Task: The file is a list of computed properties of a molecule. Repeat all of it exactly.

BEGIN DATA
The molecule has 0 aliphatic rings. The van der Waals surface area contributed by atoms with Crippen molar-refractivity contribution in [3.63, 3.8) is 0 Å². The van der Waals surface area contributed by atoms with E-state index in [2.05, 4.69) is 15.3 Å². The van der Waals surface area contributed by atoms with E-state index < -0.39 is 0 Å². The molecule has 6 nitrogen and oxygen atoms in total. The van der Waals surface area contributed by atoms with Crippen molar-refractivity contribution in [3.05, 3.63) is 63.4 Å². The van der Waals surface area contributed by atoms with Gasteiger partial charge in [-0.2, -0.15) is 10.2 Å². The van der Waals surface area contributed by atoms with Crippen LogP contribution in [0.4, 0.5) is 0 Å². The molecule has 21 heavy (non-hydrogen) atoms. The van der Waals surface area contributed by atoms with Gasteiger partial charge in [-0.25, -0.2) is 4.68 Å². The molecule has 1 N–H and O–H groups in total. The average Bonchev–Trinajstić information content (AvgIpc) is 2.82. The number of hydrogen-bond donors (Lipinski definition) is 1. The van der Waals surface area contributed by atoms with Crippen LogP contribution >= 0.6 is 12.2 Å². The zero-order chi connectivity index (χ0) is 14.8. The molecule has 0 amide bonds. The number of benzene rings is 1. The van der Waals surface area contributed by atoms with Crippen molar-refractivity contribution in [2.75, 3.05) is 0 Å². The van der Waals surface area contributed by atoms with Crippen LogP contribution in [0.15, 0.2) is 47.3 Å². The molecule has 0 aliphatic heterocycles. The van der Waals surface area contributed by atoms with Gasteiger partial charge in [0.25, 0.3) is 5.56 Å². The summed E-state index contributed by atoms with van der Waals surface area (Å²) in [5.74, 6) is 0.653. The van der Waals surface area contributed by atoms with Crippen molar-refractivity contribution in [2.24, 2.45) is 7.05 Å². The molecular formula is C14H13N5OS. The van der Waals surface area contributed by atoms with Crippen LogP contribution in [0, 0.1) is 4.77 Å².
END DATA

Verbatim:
The molecule has 0 aliphatic rings. The van der Waals surface area contributed by atoms with Crippen molar-refractivity contribution in [3.63, 3.8) is 0 Å². The van der Waals surface area contributed by atoms with E-state index in [2.05, 4.69) is 15.3 Å². The van der Waals surface area contributed by atoms with E-state index < -0.39 is 0 Å². The molecule has 6 nitrogen and oxygen atoms in total. The van der Waals surface area contributed by atoms with Crippen molar-refractivity contribution in [3.05, 3.63) is 63.4 Å². The van der Waals surface area contributed by atoms with Gasteiger partial charge in [-0.2, -0.15) is 10.2 Å². The van der Waals surface area contributed by atoms with Crippen LogP contribution in [0.4, 0.5) is 0 Å². The molecule has 21 heavy (non-hydrogen) atoms. The van der Waals surface area contributed by atoms with Gasteiger partial charge in [-0.25, -0.2) is 4.68 Å². The molecule has 1 N–H and O–H groups in total. The average Bonchev–Trinajstić information content (AvgIpc) is 2.82. The number of hydrogen-bond donors (Lipinski definition) is 1. The van der Waals surface area contributed by atoms with Crippen LogP contribution >= 0.6 is 12.2 Å². The zero-order chi connectivity index (χ0) is 14.8. The molecule has 0 amide bonds. The number of benzene rings is 1. The van der Waals surface area contributed by atoms with Crippen molar-refractivity contribution in [2.75, 3.05) is 0 Å². The van der Waals surface area contributed by atoms with Crippen LogP contribution in [0.15, 0.2) is 47.3 Å². The molecule has 0 aliphatic heterocycles. The van der Waals surface area contributed by atoms with Gasteiger partial charge in [0.25, 0.3) is 5.56 Å². The summed E-state index contributed by atoms with van der Waals surface area (Å²) in [5.74, 6) is 0.653. The van der Waals surface area contributed by atoms with Crippen molar-refractivity contribution in [2.24, 2.45) is 7.05 Å². The molecular formula is C14H13N5OS. The van der Waals surface area contributed by atoms with Crippen LogP contribution in [0, 0.1) is 4.77 Å².